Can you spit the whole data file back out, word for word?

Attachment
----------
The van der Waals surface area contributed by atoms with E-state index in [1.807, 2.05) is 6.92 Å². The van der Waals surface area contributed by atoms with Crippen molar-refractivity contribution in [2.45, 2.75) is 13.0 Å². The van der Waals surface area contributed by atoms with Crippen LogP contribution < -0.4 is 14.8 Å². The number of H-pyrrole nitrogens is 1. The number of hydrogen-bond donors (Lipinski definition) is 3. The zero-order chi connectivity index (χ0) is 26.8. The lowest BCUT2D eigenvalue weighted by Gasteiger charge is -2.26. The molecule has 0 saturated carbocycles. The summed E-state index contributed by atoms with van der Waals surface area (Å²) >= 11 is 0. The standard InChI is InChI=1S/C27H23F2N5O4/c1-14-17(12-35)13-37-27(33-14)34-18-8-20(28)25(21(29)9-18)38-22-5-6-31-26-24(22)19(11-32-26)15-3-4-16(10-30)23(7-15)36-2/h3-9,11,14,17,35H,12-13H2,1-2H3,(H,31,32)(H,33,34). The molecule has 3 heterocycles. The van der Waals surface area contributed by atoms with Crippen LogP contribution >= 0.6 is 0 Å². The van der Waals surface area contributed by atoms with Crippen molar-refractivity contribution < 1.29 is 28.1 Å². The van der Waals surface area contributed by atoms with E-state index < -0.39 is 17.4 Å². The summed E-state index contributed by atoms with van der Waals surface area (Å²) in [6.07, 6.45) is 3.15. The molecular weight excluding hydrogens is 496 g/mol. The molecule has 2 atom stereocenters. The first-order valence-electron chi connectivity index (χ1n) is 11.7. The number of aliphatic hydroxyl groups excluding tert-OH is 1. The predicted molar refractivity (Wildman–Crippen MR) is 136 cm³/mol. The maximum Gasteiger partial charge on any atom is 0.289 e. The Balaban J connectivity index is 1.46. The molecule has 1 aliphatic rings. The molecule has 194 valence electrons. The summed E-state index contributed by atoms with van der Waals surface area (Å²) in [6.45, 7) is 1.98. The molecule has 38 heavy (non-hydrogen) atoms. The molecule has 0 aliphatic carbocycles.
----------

The van der Waals surface area contributed by atoms with E-state index in [1.807, 2.05) is 6.92 Å². The van der Waals surface area contributed by atoms with Crippen molar-refractivity contribution in [2.45, 2.75) is 13.0 Å². The van der Waals surface area contributed by atoms with Crippen LogP contribution < -0.4 is 14.8 Å². The number of H-pyrrole nitrogens is 1. The number of hydrogen-bond donors (Lipinski definition) is 3. The zero-order chi connectivity index (χ0) is 26.8. The lowest BCUT2D eigenvalue weighted by Gasteiger charge is -2.26. The molecule has 0 saturated carbocycles. The summed E-state index contributed by atoms with van der Waals surface area (Å²) >= 11 is 0. The standard InChI is InChI=1S/C27H23F2N5O4/c1-14-17(12-35)13-37-27(33-14)34-18-8-20(28)25(21(29)9-18)38-22-5-6-31-26-24(22)19(11-32-26)15-3-4-16(10-30)23(7-15)36-2/h3-9,11,14,17,35H,12-13H2,1-2H3,(H,31,32)(H,33,34). The molecule has 3 heterocycles. The van der Waals surface area contributed by atoms with Crippen LogP contribution >= 0.6 is 0 Å². The van der Waals surface area contributed by atoms with Crippen molar-refractivity contribution < 1.29 is 28.1 Å². The van der Waals surface area contributed by atoms with E-state index < -0.39 is 17.4 Å². The summed E-state index contributed by atoms with van der Waals surface area (Å²) in [6.07, 6.45) is 3.15. The molecular weight excluding hydrogens is 496 g/mol. The molecule has 2 atom stereocenters. The first-order valence-electron chi connectivity index (χ1n) is 11.7. The number of aliphatic hydroxyl groups excluding tert-OH is 1. The predicted molar refractivity (Wildman–Crippen MR) is 136 cm³/mol. The maximum Gasteiger partial charge on any atom is 0.289 e. The Balaban J connectivity index is 1.46. The molecule has 1 aliphatic rings. The molecule has 194 valence electrons. The summed E-state index contributed by atoms with van der Waals surface area (Å²) in [6.45, 7) is 1.98. The molecule has 38 heavy (non-hydrogen) atoms. The molecule has 0 aliphatic carbocycles.